We know very little of the personal history of Rahab, but what we do know is not very flattering. The occupants of Jericho at the time were the Canaanites. Canaan was the son of Ham, who was cursed by Noah. The Canaanites were idolaters; what is more, they were bitterly opposed to Israel. In Exodus 23:23, God promised that He would destroy the Canaanites.
Not only was Rahab a Canaanite, but of the eight times her name is mentioned in the Bible, five times she is described as “a harlot.” It has been contended that the Hebrew word may have the idea of “a female innkeeper.” However, the Greek word in Hebrews 11:31 and James 2:25 definitely means “harlot.” Possibly the two ideas go together. In idolatrous societies, it likely was not unusual that an innkeeper provided this extra service. This would account for the spies’ finding their way to Rahab’s house, that is, an inn. That Rahab had been a woman of ill repute is without question.
Joshua sent two men to spy out Jericho. They came to Rahab’s house to lodge. Somehow the presence of the spies in Rahab’s house had been detected, and the information had been conveyed to the king of Jericho, who sent men to arrest the two spies. At great personal risk to herself, she hid the spies and claimed that they had already left the city. The searchers sought as far as the river Jordan, but failed to find them.
Merchants regularly travelled between Egypt and Canaan and would have been aware of Israel’s miraculous escape through the Red Sea. They would also know of their progress through the wilderness and of events along the journey. This information would have been conveyed to the inhabitants of Jericho. In her appeal to the two spies, Rahab indicated that it was common knowledge amongst the inhabitants of the land, and also that the inhabitants of the city were filled with fear (Jos 2:9-11). In addition, she said, “I know that the LORD hath given you the land” (v9).
While the knowledge of the success of the Israelites filled the inhabitants of the city with terror, they were determined to defeat the Israelites. Rahab, on the other hand, knowing that the LORD had given them the land, had an altogether different response. She confessed to the spies, “And as soon as we had heard these things, our hearts did melt, neither did there remain any more courage in any man, because of you: for the LORD your God, he is God in heaven above, and in earth beneath” (v11). The whole city was in fear as the Israelites approached Canaan. But the overwhelming majority failed to acknowledge what she readily confessed: “The LORD [Jehovah] your God, he is God in heaven above, and in earth beneath.” She recognised that Jehovah was God to the exclusion of every other god. Hence, she sought assurance from the spies that they would spare her life and that of her family.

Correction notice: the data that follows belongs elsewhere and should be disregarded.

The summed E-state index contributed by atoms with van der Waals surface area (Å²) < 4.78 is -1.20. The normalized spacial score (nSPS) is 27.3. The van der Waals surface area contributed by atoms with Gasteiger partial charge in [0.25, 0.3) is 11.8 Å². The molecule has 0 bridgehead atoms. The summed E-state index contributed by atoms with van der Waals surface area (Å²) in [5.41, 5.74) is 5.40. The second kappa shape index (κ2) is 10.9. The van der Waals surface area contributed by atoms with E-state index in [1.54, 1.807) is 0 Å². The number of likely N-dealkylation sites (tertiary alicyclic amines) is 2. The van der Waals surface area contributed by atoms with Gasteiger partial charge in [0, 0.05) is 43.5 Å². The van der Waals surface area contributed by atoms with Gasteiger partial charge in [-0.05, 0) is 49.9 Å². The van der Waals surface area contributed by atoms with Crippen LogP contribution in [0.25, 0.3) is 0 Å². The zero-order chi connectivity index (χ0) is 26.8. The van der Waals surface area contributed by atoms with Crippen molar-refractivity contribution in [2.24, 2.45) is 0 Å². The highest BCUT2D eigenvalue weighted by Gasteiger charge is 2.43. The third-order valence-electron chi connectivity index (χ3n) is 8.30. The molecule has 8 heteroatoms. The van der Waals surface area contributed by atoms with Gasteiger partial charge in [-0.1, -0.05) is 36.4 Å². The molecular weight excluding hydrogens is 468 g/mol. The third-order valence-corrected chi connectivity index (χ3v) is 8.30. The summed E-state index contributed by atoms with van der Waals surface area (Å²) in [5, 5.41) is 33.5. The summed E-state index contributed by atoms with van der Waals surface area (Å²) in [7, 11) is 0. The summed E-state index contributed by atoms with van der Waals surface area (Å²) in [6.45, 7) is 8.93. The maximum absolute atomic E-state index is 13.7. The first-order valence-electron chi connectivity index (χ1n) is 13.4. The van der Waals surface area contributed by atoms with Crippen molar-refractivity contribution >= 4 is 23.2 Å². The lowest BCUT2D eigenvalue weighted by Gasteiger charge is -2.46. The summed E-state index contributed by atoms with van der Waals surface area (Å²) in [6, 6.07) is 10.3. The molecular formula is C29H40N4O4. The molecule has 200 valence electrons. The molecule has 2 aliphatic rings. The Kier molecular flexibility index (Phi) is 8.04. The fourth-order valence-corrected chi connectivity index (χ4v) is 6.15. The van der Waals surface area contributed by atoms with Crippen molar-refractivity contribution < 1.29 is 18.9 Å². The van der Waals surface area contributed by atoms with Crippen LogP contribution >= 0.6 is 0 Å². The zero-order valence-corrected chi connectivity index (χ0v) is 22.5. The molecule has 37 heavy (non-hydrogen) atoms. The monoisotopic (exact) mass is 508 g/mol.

They agreed to save her and her family on three conditions. First, she would not betray them. Second, she would bind in the window the scarlet cord by which she enabled their escape over the wall. Third, she would make sure that she and all her family were in her house at the time of Israel’s arrival in the land. Rahab’s faith is not only seen in that she hid the spies (Heb 11:31), but in the fact that she did exactly what they told her to do. The only guarantee of her safety and that of her family was that they stay safely inside the walls of the house, identified by the scarlet cord.
When Joshua and his army crossed over Jordan and miraculously conquered the city, the only part of the wall that was left standing was where Rahab’s house was located. The whole city had the same information as Rahab, but only Rahab responded in faith. Consequently, only Rahab and her family experienced deliverance from judgment. No doubt her family shared her faith; else they would not have taken shelter in her home.
The last thing we read of Rahab in the Old Testament is this: “Joshua saved Rahab the harlot alive, and her father’s household, and all that she had; and she dwelleth in Israel even unto this day; because she hid the messengers, which Joshua sent to spy out Jericho” (Jos 6:25). Rahab and her family were integrated into Israel and became respected members of the community. Not only so, Matthew informs us that Rahab became the wife of Salmon the father of Boaz the great-grandfather of David, King of Israel and ancestor of Christ (Mat 1:5-6).
The story of Rahab illustrates for us the fact that faith always produces works, and the absence of works is a denial of faith (Jas 2:25). When Rahab made her appeal to the spies, she had no idea how far-reaching the effect of her decision would be. God always provides us with much more than our expectations. This principle is taught in these words: “Eye hath not seen, nor ear heard, neither have entered into the heart of man, the things which God hath prepared for them that love him” (1Co 2:9). When we first trusted Christ as our Saviour, we rejoiced in the knowledge that our sins were forgiven. But that was not enough for God. He has far greater plans for us. The Lord Jesus told His disciples, “And if I go and prepare a place for you, I will come again, and receive you unto myself; that where I am, there ye may be also” (Joh 14:3). Paul informs us, “For whom he did foreknow, he also did predestinate to be conformed to the image of his Son, that he might be the firstborn among many brethren” (Rom 8:29). “He raiseth up the poor out of the dust, and lifteth the needy out of the dunghill; that he may set him with princes, even with the princes of his people” (Psa 113:7-8). Only eternity will reveal how much we have in having Christ.
 All Scripture references in this article are from the KJV.